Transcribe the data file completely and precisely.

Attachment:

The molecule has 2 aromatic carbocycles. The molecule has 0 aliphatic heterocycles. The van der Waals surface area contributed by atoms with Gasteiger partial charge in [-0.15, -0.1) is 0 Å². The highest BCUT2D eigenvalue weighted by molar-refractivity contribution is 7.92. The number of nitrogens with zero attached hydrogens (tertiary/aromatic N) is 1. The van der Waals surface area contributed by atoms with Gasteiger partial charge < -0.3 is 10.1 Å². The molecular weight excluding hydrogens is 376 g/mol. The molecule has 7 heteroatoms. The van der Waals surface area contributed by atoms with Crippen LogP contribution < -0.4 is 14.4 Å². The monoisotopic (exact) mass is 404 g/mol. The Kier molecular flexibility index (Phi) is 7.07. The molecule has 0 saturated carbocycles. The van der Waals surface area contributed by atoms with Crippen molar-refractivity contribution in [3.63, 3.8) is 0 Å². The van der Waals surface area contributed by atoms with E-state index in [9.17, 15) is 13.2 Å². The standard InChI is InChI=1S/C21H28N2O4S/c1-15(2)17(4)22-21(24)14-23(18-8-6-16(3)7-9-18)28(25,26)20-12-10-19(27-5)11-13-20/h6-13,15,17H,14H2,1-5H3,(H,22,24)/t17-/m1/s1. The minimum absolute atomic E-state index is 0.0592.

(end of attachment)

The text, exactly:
The molecule has 2 aromatic carbocycles. The molecule has 0 aliphatic heterocycles. The van der Waals surface area contributed by atoms with Gasteiger partial charge in [-0.15, -0.1) is 0 Å². The highest BCUT2D eigenvalue weighted by molar-refractivity contribution is 7.92. The number of nitrogens with zero attached hydrogens (tertiary/aromatic N) is 1. The van der Waals surface area contributed by atoms with Gasteiger partial charge < -0.3 is 10.1 Å². The molecular weight excluding hydrogens is 376 g/mol. The molecule has 7 heteroatoms. The van der Waals surface area contributed by atoms with Crippen LogP contribution < -0.4 is 14.4 Å². The monoisotopic (exact) mass is 404 g/mol. The Kier molecular flexibility index (Phi) is 7.07. The molecule has 0 saturated carbocycles. The van der Waals surface area contributed by atoms with Crippen molar-refractivity contribution in [3.63, 3.8) is 0 Å². The van der Waals surface area contributed by atoms with E-state index in [9.17, 15) is 13.2 Å². The standard InChI is InChI=1S/C21H28N2O4S/c1-15(2)17(4)22-21(24)14-23(18-8-6-16(3)7-9-18)28(25,26)20-12-10-19(27-5)11-13-20/h6-13,15,17H,14H2,1-5H3,(H,22,24)/t17-/m1/s1. The minimum absolute atomic E-state index is 0.0592.